ALBANY, N.Y. — New York state will require health warning signs in shops that sell vaping devices following hundreds of cases of lung illnesses believed to be related to the habit, Gov. Andrew Cuomo announced Monday.
The state will also issue subpoenas to three companies that sell a vaping liquid additive that state health officials believe could be making people sick.
Cuomo urged people not to vape while investigations into the cause of the illnesses are ongoing.
“This is a frightening public health phenomenon,” the Democrat told reporters at a Manhattan press conference Monday. “Common sense says if you don’t know what you are smoking, don’t smoke it.”
"Our advice, our guidance is quite simple: Don’t do it,” Cuomo said of vaping. “Don’t do it because we do not know that it is safe.”
U.S. health officials have identified about 450 possible illness cases in 33 states, including as many as five deaths. No single device or ingredient has been tied to all the illnesses. Many of those who were sickened said they’d been vaping THC.
The warning signs will be required to go in any store that sells vaping products. They read: “Vaping can expose you to toxic chemicals and kill you.”
The three companies to be subpoenaed each sell a substance containing Vitamin E acetate used to thicken vaping liquid. While Vitamin E is known to be used as a supplement or skin care product without ill effects, state health officials say it could cause problems if inhaled.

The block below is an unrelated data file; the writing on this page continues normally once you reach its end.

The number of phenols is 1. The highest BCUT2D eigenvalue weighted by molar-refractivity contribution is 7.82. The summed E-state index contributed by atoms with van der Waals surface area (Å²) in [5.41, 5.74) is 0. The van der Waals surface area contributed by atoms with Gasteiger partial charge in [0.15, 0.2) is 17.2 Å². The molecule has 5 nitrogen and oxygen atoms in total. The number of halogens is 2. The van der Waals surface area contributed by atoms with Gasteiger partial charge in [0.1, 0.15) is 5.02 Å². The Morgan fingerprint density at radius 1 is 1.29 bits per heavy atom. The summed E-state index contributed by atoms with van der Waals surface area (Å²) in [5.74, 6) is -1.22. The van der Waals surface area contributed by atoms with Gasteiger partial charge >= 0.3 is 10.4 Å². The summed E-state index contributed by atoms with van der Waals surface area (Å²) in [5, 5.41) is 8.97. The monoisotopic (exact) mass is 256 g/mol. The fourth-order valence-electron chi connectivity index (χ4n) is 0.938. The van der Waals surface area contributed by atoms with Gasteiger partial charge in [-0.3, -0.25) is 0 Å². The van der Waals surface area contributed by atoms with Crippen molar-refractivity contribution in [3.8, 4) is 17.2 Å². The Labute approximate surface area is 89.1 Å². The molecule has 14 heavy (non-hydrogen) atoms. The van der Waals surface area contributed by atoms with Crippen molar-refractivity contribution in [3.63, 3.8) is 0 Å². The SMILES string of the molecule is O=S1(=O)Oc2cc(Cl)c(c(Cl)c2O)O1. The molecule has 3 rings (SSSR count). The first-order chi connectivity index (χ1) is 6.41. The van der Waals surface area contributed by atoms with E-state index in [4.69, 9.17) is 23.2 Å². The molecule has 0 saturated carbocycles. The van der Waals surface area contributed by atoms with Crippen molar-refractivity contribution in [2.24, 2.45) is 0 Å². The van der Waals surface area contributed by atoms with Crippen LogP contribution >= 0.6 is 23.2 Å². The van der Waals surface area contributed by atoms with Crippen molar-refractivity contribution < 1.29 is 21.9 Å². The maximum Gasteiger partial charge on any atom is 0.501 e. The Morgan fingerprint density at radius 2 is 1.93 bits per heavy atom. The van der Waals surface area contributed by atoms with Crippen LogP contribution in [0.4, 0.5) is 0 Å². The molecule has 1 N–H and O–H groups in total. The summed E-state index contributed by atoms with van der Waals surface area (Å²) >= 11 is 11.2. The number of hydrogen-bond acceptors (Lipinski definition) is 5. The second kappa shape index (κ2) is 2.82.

Cuomo said information from the companies will help the state’s investigation into the illnesses.
Messages left with the companies — California-based Honey Cut Labs, Floraplex Terpenes of Michigan and Massachusetts-based Mass Terpenes — were not immediately returned on Monday.
In New York state, 41 cases of severe pulmonary illness have been reported in patients age 15 to 46 who said they were using a cannabis-containing vape device before they were stricken.
So far no one who uses a regulated vaping device as part of New York’s medical marijuana program have reported problems. Nonetheless, state health officials caution patients to discuss possible alternatives to vaping with their health care provider.
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